Justice

Why People Are Talking About Skipping Work for a General Strike

Organizers are hoping to pull off a nationwide strike this Feb. 17 on a scale never seen before in the United States. The idea of a "general strike" — put forward in an editorial written by The Guardian's Francine Prose — is that workers take a day off and abstain from shopping to show their opposition to President Donald Trump and his controversial executive actions.

Prose argues a general strike would be "a day on which we truly make our economic and political power felt, a day when we make it clear: how many of us there are, how strong and committed we are, how much we can accomplish."

The spirit of activism has been remarkably strong in the weeks since Trump took office. The Women's March following his inauguration saw more than three million people take to the streets; his executive order barring immigration from seven Muslim-majority countries inspired spontaneous demonstrations at airports across the country; and a boycott of the ride-share service Uber prompted its chief executive to step down from a White House advisory committee.

But a general strike would be an entirely different kind of movement. Though other countries, primarily in Europe, have seen national strikes, labor protests have largely been confined to the manufacturing industry in the U.S. — when General Electric employees refused to work in an effort to negotiate wages and benefits in 1969, for example. And protests like that are rare in the 21st century.

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There are two reason general strikes are more common in Europe, Fabio Rojas, a sociology professor at the University of Indiana and expert on social movements, told ATTN:.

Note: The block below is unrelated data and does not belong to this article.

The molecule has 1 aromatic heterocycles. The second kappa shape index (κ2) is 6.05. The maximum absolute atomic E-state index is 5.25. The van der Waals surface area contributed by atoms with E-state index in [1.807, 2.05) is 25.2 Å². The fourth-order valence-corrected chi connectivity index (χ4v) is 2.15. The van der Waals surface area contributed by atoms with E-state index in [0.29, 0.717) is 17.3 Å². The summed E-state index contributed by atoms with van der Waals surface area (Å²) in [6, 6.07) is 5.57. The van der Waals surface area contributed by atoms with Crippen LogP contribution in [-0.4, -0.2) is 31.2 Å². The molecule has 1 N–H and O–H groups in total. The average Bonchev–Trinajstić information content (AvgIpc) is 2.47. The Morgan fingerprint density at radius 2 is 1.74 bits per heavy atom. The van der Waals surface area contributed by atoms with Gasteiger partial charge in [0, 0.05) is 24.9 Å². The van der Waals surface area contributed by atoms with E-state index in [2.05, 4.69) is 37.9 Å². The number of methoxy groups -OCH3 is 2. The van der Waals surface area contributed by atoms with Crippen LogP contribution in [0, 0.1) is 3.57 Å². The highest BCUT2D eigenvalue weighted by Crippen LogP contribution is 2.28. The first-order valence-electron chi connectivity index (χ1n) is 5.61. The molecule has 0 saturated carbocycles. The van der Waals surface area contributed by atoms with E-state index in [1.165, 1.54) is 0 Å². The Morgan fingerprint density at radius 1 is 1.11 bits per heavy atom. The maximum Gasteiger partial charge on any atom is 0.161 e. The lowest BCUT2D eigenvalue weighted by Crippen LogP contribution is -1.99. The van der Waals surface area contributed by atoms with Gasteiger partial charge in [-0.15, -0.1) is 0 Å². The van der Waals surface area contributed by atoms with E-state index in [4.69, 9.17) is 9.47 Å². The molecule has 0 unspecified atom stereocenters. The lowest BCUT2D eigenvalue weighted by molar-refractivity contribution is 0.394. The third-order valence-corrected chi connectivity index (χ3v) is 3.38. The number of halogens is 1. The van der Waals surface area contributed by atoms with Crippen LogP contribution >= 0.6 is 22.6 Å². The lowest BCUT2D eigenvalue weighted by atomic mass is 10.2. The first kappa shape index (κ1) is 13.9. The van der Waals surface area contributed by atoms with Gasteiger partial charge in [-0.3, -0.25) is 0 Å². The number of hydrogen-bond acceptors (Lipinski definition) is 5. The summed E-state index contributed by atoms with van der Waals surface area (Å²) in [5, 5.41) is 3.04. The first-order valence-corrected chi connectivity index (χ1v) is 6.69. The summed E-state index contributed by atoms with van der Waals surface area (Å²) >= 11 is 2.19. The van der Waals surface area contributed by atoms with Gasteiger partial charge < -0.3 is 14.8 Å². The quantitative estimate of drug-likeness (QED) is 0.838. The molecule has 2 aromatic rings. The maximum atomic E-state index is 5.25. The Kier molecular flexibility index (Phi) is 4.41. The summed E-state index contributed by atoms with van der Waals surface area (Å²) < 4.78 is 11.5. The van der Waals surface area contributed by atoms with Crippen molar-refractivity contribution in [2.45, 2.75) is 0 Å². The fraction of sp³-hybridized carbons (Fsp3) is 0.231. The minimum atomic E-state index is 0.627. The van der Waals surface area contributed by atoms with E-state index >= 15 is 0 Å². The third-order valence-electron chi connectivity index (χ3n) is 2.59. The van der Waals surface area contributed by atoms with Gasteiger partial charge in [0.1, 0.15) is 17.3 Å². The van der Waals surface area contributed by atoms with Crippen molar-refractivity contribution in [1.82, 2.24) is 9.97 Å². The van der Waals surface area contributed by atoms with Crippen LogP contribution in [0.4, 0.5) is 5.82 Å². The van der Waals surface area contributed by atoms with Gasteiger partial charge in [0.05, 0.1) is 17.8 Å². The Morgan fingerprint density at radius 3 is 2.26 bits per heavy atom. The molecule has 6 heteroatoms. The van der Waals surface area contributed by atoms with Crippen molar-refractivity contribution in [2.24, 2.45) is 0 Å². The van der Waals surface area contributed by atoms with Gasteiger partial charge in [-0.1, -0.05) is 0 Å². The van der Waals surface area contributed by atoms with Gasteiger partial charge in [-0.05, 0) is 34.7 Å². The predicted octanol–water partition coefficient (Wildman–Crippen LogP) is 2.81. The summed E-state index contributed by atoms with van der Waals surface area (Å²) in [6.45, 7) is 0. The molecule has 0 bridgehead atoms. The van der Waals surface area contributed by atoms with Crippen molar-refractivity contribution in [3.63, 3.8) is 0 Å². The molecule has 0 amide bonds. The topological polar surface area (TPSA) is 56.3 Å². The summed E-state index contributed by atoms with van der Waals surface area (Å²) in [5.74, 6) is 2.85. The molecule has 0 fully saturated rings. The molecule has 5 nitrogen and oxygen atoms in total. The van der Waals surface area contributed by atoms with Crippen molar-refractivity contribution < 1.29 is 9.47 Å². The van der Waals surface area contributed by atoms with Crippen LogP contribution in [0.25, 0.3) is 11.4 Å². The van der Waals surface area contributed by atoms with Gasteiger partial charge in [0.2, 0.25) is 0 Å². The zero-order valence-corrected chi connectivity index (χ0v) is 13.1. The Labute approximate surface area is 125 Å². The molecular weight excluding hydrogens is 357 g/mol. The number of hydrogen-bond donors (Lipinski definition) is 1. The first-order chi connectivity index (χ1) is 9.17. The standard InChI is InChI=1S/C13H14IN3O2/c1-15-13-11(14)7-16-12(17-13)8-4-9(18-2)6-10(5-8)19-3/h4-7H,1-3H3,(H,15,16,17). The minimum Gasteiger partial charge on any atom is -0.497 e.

"Number one, in some countries, protest is more institutionalized," Rojas said. "France is the famous case where labor unions and other groups — they even have a schedule. 'OK, it's time to renegotiate our hourly wages. We're going to a strike on this issue on this day in three weeks. Everybody get ready for it.'"

"Number two," Rojas said, "the extent to which people use protest as a way of pushing policy issues is more common in other places."

Marxist

The real challenge of the proposed general strike, however, concerns its participants and messaging. In order to influence federal policy decisions, it's not enough to simply strike en masse in a show of collective opposition to Trump's executive actions. There has to be a "link from expressive protest and solidarity to concrete action," Rojas argued, adding:

"If they have a general strike and it's all about building a movement and expressing your feelings, that has value but it's not going to translate into things changing. What's going to translate into things changing is knowing that some of these Republican party leaders will lose their Senate seat... or for Democrats to lose their primary because they did something that made the base unhappy. That would matter."

Another challenge for the general strike is the lack of union representation in the U.S.. Only about 11 percent of U.S. workers were part of a labor union in 2016, according to the Bureau of Labor Statistics — down from 35 percent in 1954. Unions played a central role in organizing strikes to negotiate wages and collective bargaining rights during the mid-19th century.

But organizers are hopeful that — if they can pull it off — the economic disruption a general strike would force the Trump administration to address their concerns.

Organizers have posted a list of demands on a Facebook event for the strike:

  1. No Ban, No Wall. The Muslim ban is immoral, the wall is expensive and ineffectual. We will build bridges, not walls.
  2. Healthcare For All. Healthcare is a human right. Do not repeal the ACA. Improve it or enact Medicare for All.
  3. No Pipelines. Rescind approval for DAPL and Keystone XL and adopt meaningful policies to protect our environment. It's the only one we've got.
  4. End the Global Gag Rule. We cannot put the medical care of millions of women around the globe at risk.
  5. Disclose and Divest. Show us your taxes. Sell your company. Ethics rules exist for a reason and presidents should focus on the country, not their company.

"On February 17th we will show Donald Trump and his cronies in Washington that our voices will be heard," the organizers wrote. "No work will be done. No money will be spent. We will not support his corrupt government. We will STRIKE!!"

Featured Image:AP/Frank Gunn